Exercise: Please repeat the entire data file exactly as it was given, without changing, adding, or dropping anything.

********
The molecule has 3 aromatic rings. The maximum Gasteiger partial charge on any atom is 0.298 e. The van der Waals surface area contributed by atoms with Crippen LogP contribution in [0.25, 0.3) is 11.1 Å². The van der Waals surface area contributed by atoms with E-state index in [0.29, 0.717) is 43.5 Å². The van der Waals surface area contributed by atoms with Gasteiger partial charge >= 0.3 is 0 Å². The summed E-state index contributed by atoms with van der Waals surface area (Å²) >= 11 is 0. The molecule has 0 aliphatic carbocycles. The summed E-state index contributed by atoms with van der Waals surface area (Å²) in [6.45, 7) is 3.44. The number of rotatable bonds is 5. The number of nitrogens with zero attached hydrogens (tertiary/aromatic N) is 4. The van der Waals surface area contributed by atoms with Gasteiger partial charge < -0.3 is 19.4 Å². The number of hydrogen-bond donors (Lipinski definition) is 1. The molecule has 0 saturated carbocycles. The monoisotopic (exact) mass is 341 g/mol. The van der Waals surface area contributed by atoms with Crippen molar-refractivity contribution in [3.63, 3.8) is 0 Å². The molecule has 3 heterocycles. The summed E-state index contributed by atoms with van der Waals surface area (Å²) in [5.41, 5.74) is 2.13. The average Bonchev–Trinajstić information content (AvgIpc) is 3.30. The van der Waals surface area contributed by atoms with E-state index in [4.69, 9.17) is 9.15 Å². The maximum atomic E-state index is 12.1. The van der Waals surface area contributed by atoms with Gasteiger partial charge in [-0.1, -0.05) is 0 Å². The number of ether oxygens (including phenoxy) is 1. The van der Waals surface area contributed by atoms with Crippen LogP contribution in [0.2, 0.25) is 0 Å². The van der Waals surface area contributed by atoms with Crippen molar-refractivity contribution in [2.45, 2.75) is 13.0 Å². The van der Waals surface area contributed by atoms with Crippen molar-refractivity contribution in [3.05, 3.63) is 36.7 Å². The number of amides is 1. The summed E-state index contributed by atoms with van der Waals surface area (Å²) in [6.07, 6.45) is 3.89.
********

The molecule has 3 aromatic rings. The maximum Gasteiger partial charge on any atom is 0.298 e. The van der Waals surface area contributed by atoms with Crippen LogP contribution in [0.25, 0.3) is 11.1 Å². The van der Waals surface area contributed by atoms with E-state index in [0.29, 0.717) is 43.5 Å². The van der Waals surface area contributed by atoms with Gasteiger partial charge >= 0.3 is 0 Å². The summed E-state index contributed by atoms with van der Waals surface area (Å²) >= 11 is 0. The molecule has 0 aliphatic carbocycles. The summed E-state index contributed by atoms with van der Waals surface area (Å²) in [6.45, 7) is 3.44. The number of rotatable bonds is 5. The number of nitrogens with zero attached hydrogens (tertiary/aromatic N) is 4. The van der Waals surface area contributed by atoms with Gasteiger partial charge < -0.3 is 19.4 Å². The number of hydrogen-bond donors (Lipinski definition) is 1. The molecule has 0 saturated carbocycles. The monoisotopic (exact) mass is 341 g/mol. The van der Waals surface area contributed by atoms with Crippen molar-refractivity contribution in [3.63, 3.8) is 0 Å². The molecule has 3 heterocycles. The summed E-state index contributed by atoms with van der Waals surface area (Å²) in [5.41, 5.74) is 2.13. The average Bonchev–Trinajstić information content (AvgIpc) is 3.30. The van der Waals surface area contributed by atoms with E-state index in [4.69, 9.17) is 9.15 Å². The maximum atomic E-state index is 12.1. The van der Waals surface area contributed by atoms with Gasteiger partial charge in [-0.1, -0.05) is 0 Å². The number of ether oxygens (including phenoxy) is 1. The van der Waals surface area contributed by atoms with Crippen LogP contribution in [0.2, 0.25) is 0 Å². The van der Waals surface area contributed by atoms with Crippen molar-refractivity contribution in [2.45, 2.75) is 13.0 Å². The van der Waals surface area contributed by atoms with Crippen molar-refractivity contribution in [3.05, 3.63) is 36.7 Å². The number of amides is 1. The summed E-state index contributed by atoms with van der Waals surface area (Å²) in [6.07, 6.45) is 3.89.